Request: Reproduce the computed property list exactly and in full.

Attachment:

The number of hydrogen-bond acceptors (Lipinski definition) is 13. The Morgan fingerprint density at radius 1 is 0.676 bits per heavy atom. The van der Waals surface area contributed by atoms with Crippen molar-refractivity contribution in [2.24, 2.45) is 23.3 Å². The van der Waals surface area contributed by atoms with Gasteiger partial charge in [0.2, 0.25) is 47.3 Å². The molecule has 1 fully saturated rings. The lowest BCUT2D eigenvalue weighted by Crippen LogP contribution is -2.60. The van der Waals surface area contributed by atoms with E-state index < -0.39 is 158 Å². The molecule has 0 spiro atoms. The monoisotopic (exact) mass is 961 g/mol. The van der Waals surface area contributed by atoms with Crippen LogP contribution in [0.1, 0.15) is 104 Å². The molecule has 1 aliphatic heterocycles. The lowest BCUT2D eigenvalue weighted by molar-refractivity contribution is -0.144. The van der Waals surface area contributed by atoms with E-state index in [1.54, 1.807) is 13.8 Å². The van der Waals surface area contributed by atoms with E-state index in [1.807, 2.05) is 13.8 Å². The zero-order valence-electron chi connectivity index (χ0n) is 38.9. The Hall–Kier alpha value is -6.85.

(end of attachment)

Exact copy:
The number of hydrogen-bond acceptors (Lipinski definition) is 13. The Morgan fingerprint density at radius 1 is 0.676 bits per heavy atom. The van der Waals surface area contributed by atoms with Crippen molar-refractivity contribution in [2.24, 2.45) is 23.3 Å². The van der Waals surface area contributed by atoms with Gasteiger partial charge in [0.2, 0.25) is 47.3 Å². The molecule has 1 fully saturated rings. The lowest BCUT2D eigenvalue weighted by Crippen LogP contribution is -2.60. The van der Waals surface area contributed by atoms with E-state index < -0.39 is 158 Å². The molecule has 0 spiro atoms. The monoisotopic (exact) mass is 961 g/mol. The van der Waals surface area contributed by atoms with Crippen LogP contribution in [0.1, 0.15) is 104 Å². The molecule has 1 aliphatic heterocycles. The lowest BCUT2D eigenvalue weighted by molar-refractivity contribution is -0.144. The van der Waals surface area contributed by atoms with E-state index in [1.54, 1.807) is 13.8 Å². The van der Waals surface area contributed by atoms with E-state index in [1.807, 2.05) is 13.8 Å². The zero-order valence-electron chi connectivity index (χ0n) is 38.9. The Hall–Kier alpha value is -6.85.